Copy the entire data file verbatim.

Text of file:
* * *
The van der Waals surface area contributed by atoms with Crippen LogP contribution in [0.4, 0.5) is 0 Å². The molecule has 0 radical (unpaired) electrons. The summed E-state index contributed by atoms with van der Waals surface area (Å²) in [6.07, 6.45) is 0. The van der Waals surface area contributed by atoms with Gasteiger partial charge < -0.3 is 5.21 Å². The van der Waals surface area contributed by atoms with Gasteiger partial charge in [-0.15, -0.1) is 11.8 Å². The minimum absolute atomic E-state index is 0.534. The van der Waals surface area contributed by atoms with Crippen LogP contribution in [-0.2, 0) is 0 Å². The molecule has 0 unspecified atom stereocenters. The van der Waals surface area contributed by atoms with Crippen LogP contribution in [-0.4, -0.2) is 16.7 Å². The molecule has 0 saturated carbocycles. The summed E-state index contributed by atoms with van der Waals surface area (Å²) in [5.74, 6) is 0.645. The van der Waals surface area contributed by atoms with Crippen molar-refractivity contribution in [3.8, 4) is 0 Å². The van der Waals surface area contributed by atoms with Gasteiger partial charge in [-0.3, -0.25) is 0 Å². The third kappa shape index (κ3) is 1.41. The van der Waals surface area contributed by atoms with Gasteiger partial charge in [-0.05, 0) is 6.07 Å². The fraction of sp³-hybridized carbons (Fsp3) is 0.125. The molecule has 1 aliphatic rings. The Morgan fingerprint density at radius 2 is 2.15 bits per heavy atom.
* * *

The van der Waals surface area contributed by atoms with Crippen LogP contribution in [0.4, 0.5) is 0 Å². The molecule has 0 radical (unpaired) electrons. The summed E-state index contributed by atoms with van der Waals surface area (Å²) in [6.07, 6.45) is 0. The van der Waals surface area contributed by atoms with Gasteiger partial charge < -0.3 is 5.21 Å². The van der Waals surface area contributed by atoms with Gasteiger partial charge in [-0.15, -0.1) is 11.8 Å². The minimum absolute atomic E-state index is 0.534. The van der Waals surface area contributed by atoms with Crippen LogP contribution in [-0.2, 0) is 0 Å². The molecule has 0 unspecified atom stereocenters. The van der Waals surface area contributed by atoms with Crippen LogP contribution in [-0.4, -0.2) is 16.7 Å². The molecule has 0 saturated carbocycles. The summed E-state index contributed by atoms with van der Waals surface area (Å²) in [5.74, 6) is 0.645. The van der Waals surface area contributed by atoms with Crippen molar-refractivity contribution in [3.8, 4) is 0 Å². The van der Waals surface area contributed by atoms with Gasteiger partial charge in [-0.3, -0.25) is 0 Å². The third kappa shape index (κ3) is 1.41. The van der Waals surface area contributed by atoms with Gasteiger partial charge in [-0.05, 0) is 6.07 Å². The fraction of sp³-hybridized carbons (Fsp3) is 0.125. The molecule has 1 aliphatic rings. The Morgan fingerprint density at radius 2 is 2.15 bits per heavy atom.